The last time she saw him was about 5 p.m. Monday.

Henderson said he was so infuriated that he almost lost control.

Loman was charged Tuesday with endangering the welfare of a child. She is being held on \$5,000 bail. The Division of Family Services took Rodney's brother into custody Wednesday.

Loman left Malden, a farming community, in December and landed in a homeless shelter in St. Louis. Some family members say she was running from the weapons charge, but others say she came to St. Louis seeking drug rehab.

Rodney showed up at Hamilton Elementary in St. Louis, his former school, the week in December that the area was hit with a big snowstorm. He didn't have a coat.

Lori Ward, his teacher there, got him one. Another day during recess, Rodney looked at his hands and asked Ward how much gloves cost. When Ward brought him a pair the next day, he pulled them on. "These match," he told her, sounding surprised.

"He was just a sweetheart who wanted to be loved," Ward said. "And you couldn't help but love him."

He even gave Ward a hug every day at the end of school, no matter how many times she'd had to ask him to be quiet that day.

"He came in, and he needed somebody bad," Ward said.

This is a horrible story - a tragedy that should have never happened. But it did.

A precious gift - a child - who lived 10 short, hard years met a horrible end to life here in this place. This is not how I wanted to remember this little boy I learned about through reading this tragic story on an informative list by a wonderful man who has struggled so hard, has seen and felt and tasted poverty, homelessness and despair and yet rose above it all to become one of the most staunch supporters of what some people term America's "underclass."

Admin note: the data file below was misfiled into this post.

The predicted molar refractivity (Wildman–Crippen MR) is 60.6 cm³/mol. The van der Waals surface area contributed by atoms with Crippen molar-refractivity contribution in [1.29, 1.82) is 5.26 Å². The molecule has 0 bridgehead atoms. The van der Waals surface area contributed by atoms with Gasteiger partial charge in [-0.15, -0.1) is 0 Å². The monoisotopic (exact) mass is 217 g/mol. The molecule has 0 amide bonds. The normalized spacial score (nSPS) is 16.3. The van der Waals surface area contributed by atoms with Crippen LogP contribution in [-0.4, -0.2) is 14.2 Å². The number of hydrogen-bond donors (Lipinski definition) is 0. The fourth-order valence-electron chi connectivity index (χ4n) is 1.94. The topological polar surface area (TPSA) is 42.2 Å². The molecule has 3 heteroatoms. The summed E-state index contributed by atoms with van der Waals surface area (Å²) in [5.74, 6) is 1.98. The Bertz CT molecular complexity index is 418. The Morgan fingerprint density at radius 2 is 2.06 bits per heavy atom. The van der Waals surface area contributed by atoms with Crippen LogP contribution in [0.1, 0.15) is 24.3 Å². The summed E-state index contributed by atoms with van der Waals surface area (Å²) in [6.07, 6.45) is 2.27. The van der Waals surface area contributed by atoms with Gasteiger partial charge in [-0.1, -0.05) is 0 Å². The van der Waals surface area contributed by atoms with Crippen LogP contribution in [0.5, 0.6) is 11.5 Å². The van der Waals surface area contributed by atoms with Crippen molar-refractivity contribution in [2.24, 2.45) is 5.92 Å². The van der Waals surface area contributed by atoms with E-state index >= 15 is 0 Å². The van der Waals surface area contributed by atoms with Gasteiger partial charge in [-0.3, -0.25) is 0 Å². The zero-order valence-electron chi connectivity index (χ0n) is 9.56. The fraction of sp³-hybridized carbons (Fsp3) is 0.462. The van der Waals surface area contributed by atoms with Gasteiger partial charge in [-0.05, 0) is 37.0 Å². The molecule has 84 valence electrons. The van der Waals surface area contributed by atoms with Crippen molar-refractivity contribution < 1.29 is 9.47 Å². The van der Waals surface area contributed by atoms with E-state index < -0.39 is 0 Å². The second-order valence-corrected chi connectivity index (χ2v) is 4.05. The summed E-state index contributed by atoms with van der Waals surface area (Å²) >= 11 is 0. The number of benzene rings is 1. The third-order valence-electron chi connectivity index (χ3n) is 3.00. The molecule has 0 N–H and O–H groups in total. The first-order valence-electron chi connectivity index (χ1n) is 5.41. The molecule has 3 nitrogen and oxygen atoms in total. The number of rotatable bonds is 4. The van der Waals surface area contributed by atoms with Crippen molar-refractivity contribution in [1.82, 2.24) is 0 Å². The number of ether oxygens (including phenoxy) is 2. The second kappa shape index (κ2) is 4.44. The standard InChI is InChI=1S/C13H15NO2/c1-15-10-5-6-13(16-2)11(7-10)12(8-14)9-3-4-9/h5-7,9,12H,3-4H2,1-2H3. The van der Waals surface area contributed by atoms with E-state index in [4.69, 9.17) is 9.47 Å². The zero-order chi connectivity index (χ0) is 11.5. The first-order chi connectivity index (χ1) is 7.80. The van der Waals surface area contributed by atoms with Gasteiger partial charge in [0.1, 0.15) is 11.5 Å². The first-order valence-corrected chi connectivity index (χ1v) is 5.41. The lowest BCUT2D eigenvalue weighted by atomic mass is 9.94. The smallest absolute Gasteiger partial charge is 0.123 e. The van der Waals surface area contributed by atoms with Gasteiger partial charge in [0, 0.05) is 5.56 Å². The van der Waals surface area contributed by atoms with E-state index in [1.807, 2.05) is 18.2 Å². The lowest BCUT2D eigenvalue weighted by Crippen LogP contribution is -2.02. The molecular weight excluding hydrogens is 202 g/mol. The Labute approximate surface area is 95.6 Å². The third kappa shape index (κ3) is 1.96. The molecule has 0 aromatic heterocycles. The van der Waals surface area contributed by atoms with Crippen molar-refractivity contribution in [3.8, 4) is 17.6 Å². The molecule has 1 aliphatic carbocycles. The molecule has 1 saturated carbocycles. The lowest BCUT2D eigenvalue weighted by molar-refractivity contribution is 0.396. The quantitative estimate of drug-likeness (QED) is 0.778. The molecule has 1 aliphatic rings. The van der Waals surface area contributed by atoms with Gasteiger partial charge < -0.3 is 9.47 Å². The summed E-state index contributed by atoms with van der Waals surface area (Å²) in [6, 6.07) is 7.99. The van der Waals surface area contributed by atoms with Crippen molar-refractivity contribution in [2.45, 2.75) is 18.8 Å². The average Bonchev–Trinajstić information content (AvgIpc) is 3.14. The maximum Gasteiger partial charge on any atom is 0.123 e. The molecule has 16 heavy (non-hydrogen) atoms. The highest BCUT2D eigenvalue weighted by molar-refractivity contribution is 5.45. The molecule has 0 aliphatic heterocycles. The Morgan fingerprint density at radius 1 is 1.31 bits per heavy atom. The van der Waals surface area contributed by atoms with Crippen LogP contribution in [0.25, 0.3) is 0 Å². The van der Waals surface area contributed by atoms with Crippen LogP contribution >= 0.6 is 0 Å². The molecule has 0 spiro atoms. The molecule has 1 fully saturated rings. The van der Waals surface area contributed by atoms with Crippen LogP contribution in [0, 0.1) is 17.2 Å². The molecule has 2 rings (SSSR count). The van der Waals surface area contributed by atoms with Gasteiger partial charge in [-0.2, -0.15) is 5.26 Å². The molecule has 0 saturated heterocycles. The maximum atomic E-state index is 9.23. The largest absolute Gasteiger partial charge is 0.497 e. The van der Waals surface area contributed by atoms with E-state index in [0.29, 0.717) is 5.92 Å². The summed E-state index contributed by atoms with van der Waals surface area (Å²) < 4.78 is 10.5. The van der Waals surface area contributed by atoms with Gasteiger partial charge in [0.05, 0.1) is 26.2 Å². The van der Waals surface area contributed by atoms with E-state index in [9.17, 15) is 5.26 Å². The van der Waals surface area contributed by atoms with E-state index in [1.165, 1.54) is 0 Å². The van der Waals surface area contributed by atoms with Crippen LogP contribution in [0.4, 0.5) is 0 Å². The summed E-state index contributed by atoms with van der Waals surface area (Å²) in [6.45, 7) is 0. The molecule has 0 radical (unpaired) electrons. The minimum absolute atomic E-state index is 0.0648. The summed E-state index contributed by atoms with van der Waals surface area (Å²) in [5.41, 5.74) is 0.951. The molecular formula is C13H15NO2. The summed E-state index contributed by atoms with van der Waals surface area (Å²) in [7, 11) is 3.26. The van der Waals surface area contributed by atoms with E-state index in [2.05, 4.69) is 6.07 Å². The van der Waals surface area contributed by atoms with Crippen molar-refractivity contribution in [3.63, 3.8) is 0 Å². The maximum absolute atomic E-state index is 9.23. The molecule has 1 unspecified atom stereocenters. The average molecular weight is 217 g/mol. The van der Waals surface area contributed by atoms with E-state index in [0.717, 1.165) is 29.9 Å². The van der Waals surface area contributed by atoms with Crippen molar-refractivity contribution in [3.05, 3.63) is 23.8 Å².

Creator bless you Ruben.

This should have never happened, we might say. And quickly, all blame is placed upon Rodney's mother. But she is not entirely to blame. Where were the people who lived near this family and saw Rodney regularly? Why didn't the teacher or school do something? A child comes into school in the cold of winter and has no coat and gloves and nothing is done? It was a wonderful thing for his teacher to gift him a winter coat, but his survival - his very life needed so much more than the warmth of a winter coat.

His family needed help. Where were the high-paid public servants - the social workers from the Missouri Department of Human Services? Where were they? Once again, the excuse is too many caseloads - overcrowded - and one of "those kids who fell through the cracks."

For Rodney, a precious child - a child filled with promise - who entered this world - who had his entire life stretched before him - only made it to his 10th year and died a horrible death that is so difficult to even speak of, let alone imagine.

But I don't want to remember Rodney that way. I want to remember him as a valuable human being - a gift - a child with the delight and wonder of a child - a child who had he lived, could have gifted the world with things we shall never know about.

Let's NOT allow this precious child's death to be in vain - in the paper one day, forgotten the next.

THESE ARE OUR CHILDREN! We owe them something.

We owe them love, protection, comfort, guidance and appreciation for the beautiful gift of life - new life they give to this earth - the 7th Generation as we Indians believe. As all people say, the children are our future. Well, it's about TIME, we started nurturing that future, protecting and cherishing each and every precious child that is upon this earth.